Playboy: What do you think is Bill Clinton's biggest regret?
Franken: I think Rwanda haunts him the most. We just let that slaughter happen. And I don't know how he can't regret Monica Lewinsky, because that changed history in such a way.
Playboy: What's your take on former presidents Clinton and Bush getting together to raise funds for tsunami and hurricane relief?
Franken: Smart. Good causes. My take is that it helps Clinton rehabilitate his image by appearing with George H.W., an ex-president who gained stature after the Clinton blow job as a president who didn't get a blow job.
Playboy: You were a strong supporter of Clinton's, but he was hardly the most liberal Democrat.
Franken: Liberal Democrats complained about his triangulating between the liberals and conservatives in Congress. He went down the middle. With the 1993 Deficit Reduction Act, Clinton did a good job of getting our deficit under control by changing our tax structure enough to give the markets confidence that we were actually going to address the deficit. He increased taxes on people at the top while beefing up the tax credit for those at the bottom. That set the stage for welfare reform. He passed the Brady Bill. He tried universal health care.
Playboy: And universal health care never got off the ground.
Franken: They made it more complicated than it had to be, which made it vulnerable to criticism. Hillary is brilliant, but she made mistakes there. That combined with the special interests that wanted to kill it. Talk about obstructionism. Bill Kristol basically sent out a memo to Republicans saying their job was to stop universal health care from happening. He didn't want Clinton to have this historic achievement. The thing I hate most about Washington is that people want to stop you from doing things just so you don't have the achievement.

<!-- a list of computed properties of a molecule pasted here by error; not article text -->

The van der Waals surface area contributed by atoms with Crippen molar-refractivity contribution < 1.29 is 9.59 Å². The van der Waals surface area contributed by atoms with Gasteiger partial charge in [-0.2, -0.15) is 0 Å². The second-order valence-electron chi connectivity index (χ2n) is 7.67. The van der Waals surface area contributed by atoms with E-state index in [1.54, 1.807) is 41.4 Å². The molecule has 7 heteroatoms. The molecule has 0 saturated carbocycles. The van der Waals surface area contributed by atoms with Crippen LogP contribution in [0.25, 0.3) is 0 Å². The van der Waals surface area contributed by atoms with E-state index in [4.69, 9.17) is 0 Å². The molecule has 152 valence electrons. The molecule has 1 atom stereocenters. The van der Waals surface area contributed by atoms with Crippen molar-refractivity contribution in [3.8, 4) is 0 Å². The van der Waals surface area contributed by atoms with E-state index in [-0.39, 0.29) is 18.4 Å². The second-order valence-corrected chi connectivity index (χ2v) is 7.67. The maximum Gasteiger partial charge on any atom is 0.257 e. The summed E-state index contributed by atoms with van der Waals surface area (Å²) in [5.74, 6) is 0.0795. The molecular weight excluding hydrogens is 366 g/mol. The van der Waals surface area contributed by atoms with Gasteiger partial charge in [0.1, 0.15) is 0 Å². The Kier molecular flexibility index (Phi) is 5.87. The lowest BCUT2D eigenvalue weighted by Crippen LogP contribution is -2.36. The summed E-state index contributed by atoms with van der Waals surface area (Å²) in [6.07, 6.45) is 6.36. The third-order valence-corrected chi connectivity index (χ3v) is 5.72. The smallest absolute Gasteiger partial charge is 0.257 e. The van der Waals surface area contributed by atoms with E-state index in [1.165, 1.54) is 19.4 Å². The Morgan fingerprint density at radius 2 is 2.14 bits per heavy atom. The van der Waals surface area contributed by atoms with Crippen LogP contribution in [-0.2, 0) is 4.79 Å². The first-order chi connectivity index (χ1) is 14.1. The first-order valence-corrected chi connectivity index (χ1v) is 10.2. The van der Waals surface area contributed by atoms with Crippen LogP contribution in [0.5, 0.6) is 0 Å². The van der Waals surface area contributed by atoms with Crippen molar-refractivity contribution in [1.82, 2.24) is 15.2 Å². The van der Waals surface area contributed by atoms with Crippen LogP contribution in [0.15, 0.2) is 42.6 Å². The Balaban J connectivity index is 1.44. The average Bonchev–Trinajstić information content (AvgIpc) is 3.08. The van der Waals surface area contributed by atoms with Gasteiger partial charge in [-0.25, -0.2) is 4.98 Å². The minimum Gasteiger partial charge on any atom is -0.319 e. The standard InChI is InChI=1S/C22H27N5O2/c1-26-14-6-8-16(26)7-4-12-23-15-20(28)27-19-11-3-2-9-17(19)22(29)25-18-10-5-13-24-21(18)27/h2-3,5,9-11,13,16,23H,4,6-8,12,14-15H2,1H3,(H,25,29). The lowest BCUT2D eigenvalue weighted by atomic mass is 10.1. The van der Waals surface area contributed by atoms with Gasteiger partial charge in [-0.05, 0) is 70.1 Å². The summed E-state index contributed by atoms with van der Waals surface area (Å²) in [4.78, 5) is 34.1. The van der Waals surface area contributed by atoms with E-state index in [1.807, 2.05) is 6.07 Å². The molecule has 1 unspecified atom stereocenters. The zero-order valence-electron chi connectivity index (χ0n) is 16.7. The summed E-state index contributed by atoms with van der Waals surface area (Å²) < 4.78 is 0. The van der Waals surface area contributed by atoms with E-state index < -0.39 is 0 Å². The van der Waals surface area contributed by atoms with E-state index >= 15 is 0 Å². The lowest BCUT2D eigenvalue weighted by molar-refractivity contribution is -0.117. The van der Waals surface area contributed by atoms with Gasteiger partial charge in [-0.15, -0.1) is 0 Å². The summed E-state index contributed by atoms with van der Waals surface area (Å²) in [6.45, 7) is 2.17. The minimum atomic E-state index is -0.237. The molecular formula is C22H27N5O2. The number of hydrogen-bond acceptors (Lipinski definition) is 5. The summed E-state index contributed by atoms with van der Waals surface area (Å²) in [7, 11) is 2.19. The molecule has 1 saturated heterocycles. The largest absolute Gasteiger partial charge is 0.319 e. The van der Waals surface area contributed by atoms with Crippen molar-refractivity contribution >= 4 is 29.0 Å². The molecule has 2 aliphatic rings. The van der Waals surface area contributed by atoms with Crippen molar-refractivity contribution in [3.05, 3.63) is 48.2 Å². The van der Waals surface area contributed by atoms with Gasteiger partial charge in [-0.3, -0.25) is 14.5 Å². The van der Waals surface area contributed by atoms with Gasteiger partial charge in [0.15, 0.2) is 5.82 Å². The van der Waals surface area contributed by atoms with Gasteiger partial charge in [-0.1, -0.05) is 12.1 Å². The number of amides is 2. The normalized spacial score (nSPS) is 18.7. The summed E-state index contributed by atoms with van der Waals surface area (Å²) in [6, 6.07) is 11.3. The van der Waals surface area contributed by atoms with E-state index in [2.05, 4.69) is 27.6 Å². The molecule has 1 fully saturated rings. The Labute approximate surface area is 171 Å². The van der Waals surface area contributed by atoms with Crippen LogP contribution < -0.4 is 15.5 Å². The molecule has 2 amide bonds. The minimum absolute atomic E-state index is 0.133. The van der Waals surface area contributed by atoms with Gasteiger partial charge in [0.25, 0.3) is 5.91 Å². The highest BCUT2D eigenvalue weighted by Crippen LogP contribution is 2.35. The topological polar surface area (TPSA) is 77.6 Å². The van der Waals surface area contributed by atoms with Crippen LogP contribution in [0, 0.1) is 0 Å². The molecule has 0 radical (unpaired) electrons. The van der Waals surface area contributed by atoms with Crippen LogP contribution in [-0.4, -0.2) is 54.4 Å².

Playboy: What about George W. Bush's achievements?
Franken: The Bush administration started off by saying that anything Clinton did, it would do the opposite. Bush felt Clinton was too involved in the Middle East. He felt Clinton paid far too much attention to Al Qaeda. Even things that were unquestionably successful, such as vesting FEMA with more money and authority, the Bush administration wouldn't do simply because Clinton had done them.
Playboy: Bush certainly altered Clinton's policy of close engagement in the Palestinian-Israeli conflict.
Franken: But now we're more hands-on there than we were when Bush took office. Arafat's death was a huge development. Let's just hope, because anytime something encouraging in that region happens, it blows up in our face. It's great that Ariel Sharon pulled out of Gaza. That pullout was ultimately pretty peaceful--emotional but not violent. I'm pro-Israel, but I believe it has definitely had a hand in exacerbating the situation over the years. It has to recognize that in having been given a Jewish homeland, it has taken land from people, and I think it has contributed to the cycle of violence.